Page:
Economic evolution is often a topic in conversations with the teams I am coaching and the leaders I advise. It is a simple idea to explain, yet it allows for a much deeper exploration of why and how economies and organisations change. Even leaders without a background in economics or innovation can see the role they play in promoting innovation and economic development.
Evolution is a general-purpose and potent algorithm for finding innovative solutions to complex problems. It describes a naturally unfolding process in the economy that plays out at different levels as people, individually and collectively, search for and try new ideas or modifications of what they already know. At its core, evolution is an iterative process of creating variety and selecting designs that are fit for purpose and then amplifying these by adapting resource flows. While in nature, fitness is determined by the environment, in economies, fitness can be intentionally influenced by human actors.
The idea that economies evolve continuously is not new. The term “evolutionary economics” was coined by Thorstein Veblen (1857-1929) already in 1898. Earlier, Karl Marx and Adam Smith raised issues that are now seen as part of the evolutionary economics school. Joseph Schumpeter’s theories of economic development had a strong evolutionary perspective. Possibly the Schumpetarian idea that is best known beyond economics is his suggestion that entrepreneurs introduce innovations that creatively destroy the equilibrium created by the predominant arrangements. Much later, Richard R Nelson and Sidney G Winter’s book An Evolutionary Theory of Economic Change (1982) was a seminal work that marked a renaissance of evolutionary economics.
Below is a simple illustration of the evolutionary algorithm.
The evolutionary algorithm works as follows:
- An innovator or a team creates some variation based on existing ideas. The new idea is often created by recombining what is already known (knowledge and technology is cumulative) with some new insights. Or perhaps they figure out the idea based on their understanding of a given situation (experience is also cumulative). It may even be that the variation is created through serendipity. The critical point is that the variety of possible solutions or stock of ideas increases, irrespective of whether there is currently demand for any of these ideas. For the variation stage to be complete, the idea must either be recognised by the innovator as worthy of further pursuit or knowledge of the variation must spread to others.
- A few pioneering buyers, managers, investors, or other innovators then select an idea because it can address a need, or solve a problem, or plugs a gap in a given context. Selection implies that resources, attention or access to complimentary knowledge or networks are made available, leading to the concept’s further development. Choosing an idea that is different and unproven is a risk, but the people making the selection somehow recognise the idea’s potential or the limitations of existing alternatives. Innovative ideas are often further developed because they are selected. My late business partner Jorg Meyer-Stamer constantly reminded me “that technologies become efficient because they are chosen; technologies are hardly chosen because they are already efficient”. As the idea attracts more resources, funds, interest, talent and pioneering buyers, it becomes easier for others to select it as the concept is refined. At this point, other innovators may enter and create more complimentary variety, which makes selection even more likely as the ecosystem of related and complimentary solutions becomes more established.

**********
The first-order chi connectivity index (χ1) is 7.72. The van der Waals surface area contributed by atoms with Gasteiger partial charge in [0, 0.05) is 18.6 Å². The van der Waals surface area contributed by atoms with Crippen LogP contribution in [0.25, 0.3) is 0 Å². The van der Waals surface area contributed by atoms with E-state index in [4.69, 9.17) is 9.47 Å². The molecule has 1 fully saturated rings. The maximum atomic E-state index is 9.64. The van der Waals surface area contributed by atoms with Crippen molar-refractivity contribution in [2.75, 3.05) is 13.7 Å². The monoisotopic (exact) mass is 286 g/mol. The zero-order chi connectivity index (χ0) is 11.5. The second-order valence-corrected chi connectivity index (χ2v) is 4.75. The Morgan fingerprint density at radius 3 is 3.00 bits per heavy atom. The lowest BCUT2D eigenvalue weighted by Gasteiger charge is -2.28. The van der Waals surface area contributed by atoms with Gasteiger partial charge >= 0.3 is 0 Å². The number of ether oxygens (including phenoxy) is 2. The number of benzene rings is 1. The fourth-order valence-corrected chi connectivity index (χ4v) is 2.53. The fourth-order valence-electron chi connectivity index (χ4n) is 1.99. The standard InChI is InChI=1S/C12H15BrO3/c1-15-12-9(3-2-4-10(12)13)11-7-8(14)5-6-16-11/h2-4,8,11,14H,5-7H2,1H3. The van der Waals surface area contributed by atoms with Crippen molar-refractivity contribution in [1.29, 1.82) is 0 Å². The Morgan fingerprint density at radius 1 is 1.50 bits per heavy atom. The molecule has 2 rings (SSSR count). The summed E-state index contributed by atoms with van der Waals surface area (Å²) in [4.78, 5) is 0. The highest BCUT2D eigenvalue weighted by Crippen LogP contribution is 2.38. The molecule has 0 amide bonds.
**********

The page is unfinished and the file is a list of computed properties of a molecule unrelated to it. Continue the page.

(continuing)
- At a certain point, the idea becomes amplified in the economy or the system beyond the ideas or designs of the original innovators. Where those doing the selection in the previous phase were taking a risk, in the amplification stage the risks are much lower as the innovative idea is understood better, is more credible and has more support.
This evolutionary algorithm plays out in the marketplace and is fuelled by incentives that shapes each stage. It also plays out within organisations where different ideas compete for resources.
There are ways that we can shape the incentives in all three phases of the algorithm.
- We can figure out what incentives dampen variety creation or which incentives can be amplified to encourage learning about and exploring possible alternative arrangements.
- We can explore how we can tilt selection incentives away from innovations that are less desirable towards more desirable solutions.
- We can explore how good ideas that have already been selected (and thus developed) can be amplified.
I know that the incentives are often understood to be financial. But remember that recognition, being able to contribute, using one’s talent or simply solving a puzzle are also important social incentives. In the same way, fear of failure or ridicule, not having the resources needed, or not having the time or the permission to solve a problem are incentives that hamper innovation.
I want to end this post with just a provocative question. The institutions in our economies and the rules/cultures in our organisations are already shaping the algorithm. What innovations and alternatives are the algorithms in your system incentivising, selecting and amplifying? I would love to hear your reflection on this question.
If you do not want to post it in the comments, then send me an email or reach me on twitter.
Credits: The ideas in this post are inspired by many conversations with Marcus Jenal over the last ten years. In 2015, we had the privilege of deep diving into evolutionary thinking and its applications to economic development in a project funded by the BEAM Exchange. The ideas we have explored together have shaped my view of organisations, markets and how societies evolve.